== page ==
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Rank 0.5 – Albert Einstein<img type="lazy-image" data-runner-src="https://assets.rebelmouse.io/eyJhbGciOiJIUzI1NiIsInR5cCI6IkpXVCJ9.eyJpbWFnZSI6Imh0dHBzOi8vYXNzZXRzLnJibC5tcy8yNDQ0NDY3NS9vcmlnaW4uanBnIiwiZXhwaXJlc19hdCI6MTYzNjI2NTU4OH0.FtBYC7oJz-ZOiiGC9y0Z50_JvQChmp-ONa3jhR3SuLA/img.jpg?width=980" id="d6f66" class="rm-shortcode" data-rm-shortcode-id="61288810a4f035ec2af8957fad4e9015" data-rm-shortcode-name="rebelmouse-image" />
Albert Einstein With Displaced Children From Concentration Camps. 1949.
Photo by Keystone-France/Gamma-Keystone via Getty Images
Rank 1<p>The group in this class of the smartest physicists included the top minds that developed the theories of quantum mechanics.</p><p><a href="http://en.wikipedia.org/wiki/Werner_Heisenberg" target="_blank">Werner Heisenberg</a> (1901 - 1976) - a German theoretical physicist, who's achieved pop-culture fame by being the name of Walter White's alter ego in <em>Breaking Bad</em>. He is known for the Heiseinberg Uncertainty Principle and his 1932 Nobel Prize award flatly states it was for nothing less than "the creation of quantum mechanics".</p><p><a href="http://en.wikipedia.org/wiki/Erwin_Schr%C3%B6dinger" target="_blank">Erwin Schrödinger</a> (1887 - 1961) - an Austrian-Irish physicist who gave us the infamous "Schroedinger's Cat" thought experiment and other mind-benders from quantum mechanics. The Nobel-prize-winner's <a href="https://en.wikipedia.org/wiki/Schr%C3%B6dinger_equation" target="_blank" rel="noopener noreferrer">Schrödinger equation</a> calculates the <a href="https://en.wikipedia.org/wiki/Wave_function" target="_blank">wave function</a> of a system and how it changes over time. </p>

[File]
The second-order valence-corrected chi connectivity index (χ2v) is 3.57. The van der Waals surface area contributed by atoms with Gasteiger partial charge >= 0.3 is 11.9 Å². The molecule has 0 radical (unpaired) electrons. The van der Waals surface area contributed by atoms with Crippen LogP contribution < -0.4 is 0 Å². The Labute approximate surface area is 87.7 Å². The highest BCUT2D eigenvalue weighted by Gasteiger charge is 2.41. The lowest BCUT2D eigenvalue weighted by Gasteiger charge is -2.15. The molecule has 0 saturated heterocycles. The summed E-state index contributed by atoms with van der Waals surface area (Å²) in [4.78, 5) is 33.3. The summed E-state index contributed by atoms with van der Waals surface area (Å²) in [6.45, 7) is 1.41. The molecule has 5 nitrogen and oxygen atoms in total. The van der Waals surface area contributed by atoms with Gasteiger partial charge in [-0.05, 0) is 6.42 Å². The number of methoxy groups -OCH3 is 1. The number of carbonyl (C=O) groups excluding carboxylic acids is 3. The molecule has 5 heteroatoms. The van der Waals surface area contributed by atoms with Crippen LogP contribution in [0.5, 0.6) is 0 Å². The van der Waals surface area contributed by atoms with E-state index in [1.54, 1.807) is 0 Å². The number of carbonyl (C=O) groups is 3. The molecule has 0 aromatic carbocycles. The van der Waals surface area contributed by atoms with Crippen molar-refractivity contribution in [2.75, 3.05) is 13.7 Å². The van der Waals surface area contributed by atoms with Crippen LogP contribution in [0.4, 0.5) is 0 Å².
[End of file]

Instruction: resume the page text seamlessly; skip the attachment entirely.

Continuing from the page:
Erwin Schrödinger. 1933.
Satyendra Nath Bose. 1930s.
Enrico Fermi. 1950s.
Rank 2.5<img type="lazy-image" data-runner-src="https://assets.rebelmouse.io/eyJhbGciOiJIUzI1NiIsInR5cCI6IkpXVCJ9.eyJpbWFnZSI6Imh0dHBzOi8vYXNzZXRzLnJibC5tcy8yNDQ0NDcwNy9vcmlnaW4uanBnIiwiZXhwaXJlc19hdCI6MTY0NDE1MDIxM30.Eg6tca61EredHxjqNH29HY3UeJbgBVa1nA13EhXTooU/img.jpg?width=980" id="90f86" class="rm-shortcode" data-rm-shortcode-id="0f1e6c5e13263a77b2061e1191fd8baf" data-rm-shortcode-name="rebelmouse-image" />
Lev Landau. 1962.<p><strong>Rank 2.5</strong> is where Landau initially ranked himself, rather modestly, thinking he didn't produce any foundational accomplishments. He later moved his prominence, as his achievement mounted, to the higher <strong>1.5.</strong></p>